The lawyer representing Plympton-Wyoming in its court battle against Suncor’s wind project says the municipality may clarify its bylaw after a recent court decision.
This, while the municipality and Suncor meet to try to resolve some of their differences about the Cedar Point Wind Energy Center.
Suncor has a plan to build a 100 megawatt project with up to 46 turbines in Plympton-Wyoming and Lambton Shores. Suncor is following the rules set out by the Green Energy Act, including keeping the giant turbines 550 meters from the nearest homes.
But Plympton-Wyoming Council was concerned about that distance saying there are reports of people becoming ill from the sounds and shadow flicker so close to the turbines. It passed its own bylaw under the Municipal Act to have the turbines two kilometers away from homes.
Mayor Lonny Napper says the bylaw was passed to protect residents’ health – which is a duty of politicians under the act.
When the province passed the Green Energy Act, it over-ruled every other type of legislation including local municipalities planning authority, but Napper and other municipal politicians believe the Municipal Act doesn’t fall under the Green Energy Act.
Suncor disagrees and is taking Plympton-Wyoming to court to challenge the two kilometer limit and two other bylaws which impose high fees for development and a $200,000 deposit per turbine to deal with the cost of removing the towers in the future.
The municipality of Wainfleet enacted a similar bylaw on turbine setbacks which was recently ruled invalid.
The Wainfleet bylaw called for the turbines to be two kilometers away from “a property”, but the justice felt the word property wasn’t clearly explained.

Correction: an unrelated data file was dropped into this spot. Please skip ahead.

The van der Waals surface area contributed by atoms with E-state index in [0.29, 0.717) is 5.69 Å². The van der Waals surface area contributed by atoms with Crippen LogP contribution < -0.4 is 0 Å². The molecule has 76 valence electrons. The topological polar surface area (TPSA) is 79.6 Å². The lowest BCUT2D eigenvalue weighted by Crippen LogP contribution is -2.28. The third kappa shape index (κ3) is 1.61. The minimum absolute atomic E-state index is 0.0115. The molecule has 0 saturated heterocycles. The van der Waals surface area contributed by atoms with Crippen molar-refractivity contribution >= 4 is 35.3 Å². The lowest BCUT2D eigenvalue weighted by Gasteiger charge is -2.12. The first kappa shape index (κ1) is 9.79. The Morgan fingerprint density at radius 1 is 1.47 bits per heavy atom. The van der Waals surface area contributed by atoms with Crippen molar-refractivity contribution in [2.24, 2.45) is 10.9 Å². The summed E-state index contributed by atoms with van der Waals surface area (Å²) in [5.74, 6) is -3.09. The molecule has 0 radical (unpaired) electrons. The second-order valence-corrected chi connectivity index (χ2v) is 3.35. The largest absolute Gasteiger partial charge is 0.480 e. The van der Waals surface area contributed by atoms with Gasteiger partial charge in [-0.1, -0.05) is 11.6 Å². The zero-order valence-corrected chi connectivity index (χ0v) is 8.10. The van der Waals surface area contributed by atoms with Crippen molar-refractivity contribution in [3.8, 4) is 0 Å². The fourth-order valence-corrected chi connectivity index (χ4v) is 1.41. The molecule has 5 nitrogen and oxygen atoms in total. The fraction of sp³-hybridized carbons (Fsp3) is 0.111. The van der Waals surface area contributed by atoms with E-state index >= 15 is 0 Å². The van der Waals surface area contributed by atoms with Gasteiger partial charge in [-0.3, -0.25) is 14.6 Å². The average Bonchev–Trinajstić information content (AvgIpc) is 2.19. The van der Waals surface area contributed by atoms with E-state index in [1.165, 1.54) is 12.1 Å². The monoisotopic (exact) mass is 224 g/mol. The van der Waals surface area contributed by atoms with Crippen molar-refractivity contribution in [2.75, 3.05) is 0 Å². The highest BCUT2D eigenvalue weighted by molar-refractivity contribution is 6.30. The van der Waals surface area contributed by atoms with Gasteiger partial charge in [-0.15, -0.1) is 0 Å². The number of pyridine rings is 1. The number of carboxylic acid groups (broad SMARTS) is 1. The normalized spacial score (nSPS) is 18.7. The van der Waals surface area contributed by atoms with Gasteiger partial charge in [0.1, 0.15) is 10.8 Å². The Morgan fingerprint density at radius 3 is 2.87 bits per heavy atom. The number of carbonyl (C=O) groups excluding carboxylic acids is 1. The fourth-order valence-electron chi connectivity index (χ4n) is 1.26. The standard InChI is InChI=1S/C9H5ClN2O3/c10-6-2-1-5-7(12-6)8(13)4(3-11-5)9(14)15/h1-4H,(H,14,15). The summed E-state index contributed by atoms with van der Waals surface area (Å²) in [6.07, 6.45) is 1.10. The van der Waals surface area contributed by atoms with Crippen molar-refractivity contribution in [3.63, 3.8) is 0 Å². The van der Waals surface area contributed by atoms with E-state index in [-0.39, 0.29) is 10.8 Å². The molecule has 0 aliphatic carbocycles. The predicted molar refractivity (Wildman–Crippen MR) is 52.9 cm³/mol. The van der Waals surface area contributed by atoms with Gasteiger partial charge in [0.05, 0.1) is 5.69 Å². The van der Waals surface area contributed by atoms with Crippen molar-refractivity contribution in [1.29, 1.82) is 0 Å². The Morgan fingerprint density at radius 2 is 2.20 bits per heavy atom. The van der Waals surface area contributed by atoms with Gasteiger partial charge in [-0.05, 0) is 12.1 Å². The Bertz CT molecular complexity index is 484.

Plympton-Wyoming used similar wording in its bylaw.
“Justice Reid did make a finding about the need for more clarity in the definition section of the Wainfleet bylaw and that information will be helpful,” says lawyer Eric Gillespie who represents Plympton-Wyoming against Suncor. “If there is an amendment to the (Plympton-Wyoming) bylaw it will be to reflect new information that wasn’t available at the time… the court decision from Wainfleet.”
Gillespie says council will have to make a decision on the changes.
Meantime Gillespie and municipal officials have had meetings with Suncor Energy. Suncor has maintained it wanted to resolve the dispute without going to court. Gillespie wouldn’t say what the discussions were about but said “There has been progress.”
Mayor Napper believes the issue will end up in court. “We have three bylaws that they (Suncor) are challenging and in light of the two kilometer setback in Quebec and other places…I feel quite confident that we can defend what we have with scientific evidence.”
A date for a court hearing has yet to be set.
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